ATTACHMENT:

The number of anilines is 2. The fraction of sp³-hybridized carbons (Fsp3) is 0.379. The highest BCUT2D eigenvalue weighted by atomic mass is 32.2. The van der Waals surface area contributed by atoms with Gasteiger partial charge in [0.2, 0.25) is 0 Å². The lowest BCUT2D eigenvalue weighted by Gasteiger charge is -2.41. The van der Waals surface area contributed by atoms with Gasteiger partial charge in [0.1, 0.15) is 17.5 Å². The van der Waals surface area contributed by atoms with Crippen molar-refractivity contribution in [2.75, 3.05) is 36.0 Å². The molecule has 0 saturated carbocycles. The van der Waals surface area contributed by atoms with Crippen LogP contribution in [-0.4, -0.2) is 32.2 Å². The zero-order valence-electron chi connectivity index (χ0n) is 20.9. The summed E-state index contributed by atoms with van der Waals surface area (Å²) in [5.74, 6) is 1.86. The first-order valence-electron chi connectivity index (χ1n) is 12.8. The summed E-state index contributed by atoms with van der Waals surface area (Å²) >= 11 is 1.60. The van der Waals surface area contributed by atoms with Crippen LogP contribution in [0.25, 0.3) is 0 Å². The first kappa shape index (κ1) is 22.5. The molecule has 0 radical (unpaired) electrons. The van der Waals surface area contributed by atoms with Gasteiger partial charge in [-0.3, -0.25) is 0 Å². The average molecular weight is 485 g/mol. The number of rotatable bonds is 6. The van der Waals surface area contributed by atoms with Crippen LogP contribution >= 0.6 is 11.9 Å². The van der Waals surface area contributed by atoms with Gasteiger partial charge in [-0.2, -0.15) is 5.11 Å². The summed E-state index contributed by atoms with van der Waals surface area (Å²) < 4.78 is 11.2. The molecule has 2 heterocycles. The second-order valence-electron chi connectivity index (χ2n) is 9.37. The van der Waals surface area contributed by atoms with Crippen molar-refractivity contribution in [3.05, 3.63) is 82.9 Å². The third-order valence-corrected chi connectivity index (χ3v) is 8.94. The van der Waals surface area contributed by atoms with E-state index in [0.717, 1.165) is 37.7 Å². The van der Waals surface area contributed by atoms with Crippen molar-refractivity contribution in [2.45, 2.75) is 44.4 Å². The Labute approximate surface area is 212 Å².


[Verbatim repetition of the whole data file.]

The number of anilines is 2. The fraction of sp³-hybridized carbons (Fsp3) is 0.379. The highest BCUT2D eigenvalue weighted by atomic mass is 32.2. The van der Waals surface area contributed by atoms with Gasteiger partial charge in [0.2, 0.25) is 0 Å². The lowest BCUT2D eigenvalue weighted by Gasteiger charge is -2.41. The van der Waals surface area contributed by atoms with Gasteiger partial charge in [0.1, 0.15) is 17.5 Å². The van der Waals surface area contributed by atoms with Crippen molar-refractivity contribution in [2.75, 3.05) is 36.0 Å². The molecule has 0 saturated carbocycles. The van der Waals surface area contributed by atoms with Crippen LogP contribution in [-0.4, -0.2) is 32.2 Å². The zero-order valence-electron chi connectivity index (χ0n) is 20.9. The summed E-state index contributed by atoms with van der Waals surface area (Å²) in [5.74, 6) is 1.86. The first-order valence-electron chi connectivity index (χ1n) is 12.8. The summed E-state index contributed by atoms with van der Waals surface area (Å²) >= 11 is 1.60. The van der Waals surface area contributed by atoms with Crippen LogP contribution in [0.25, 0.3) is 0 Å². The first kappa shape index (κ1) is 22.5. The molecule has 0 radical (unpaired) electrons. The van der Waals surface area contributed by atoms with Gasteiger partial charge in [-0.3, -0.25) is 0 Å². The average molecular weight is 485 g/mol. The number of rotatable bonds is 6. The van der Waals surface area contributed by atoms with Crippen LogP contribution >= 0.6 is 11.9 Å². The van der Waals surface area contributed by atoms with Gasteiger partial charge in [-0.2, -0.15) is 5.11 Å². The summed E-state index contributed by atoms with van der Waals surface area (Å²) < 4.78 is 11.2. The molecule has 2 heterocycles. The second-order valence-electron chi connectivity index (χ2n) is 9.37. The van der Waals surface area contributed by atoms with Crippen molar-refractivity contribution in [3.05, 3.63) is 82.9 Å². The third-order valence-corrected chi connectivity index (χ3v) is 8.94. The van der Waals surface area contributed by atoms with E-state index in [0.717, 1.165) is 37.7 Å². The van der Waals surface area contributed by atoms with Crippen molar-refractivity contribution in [2.45, 2.75) is 44.4 Å². The Labute approximate surface area is 212 Å².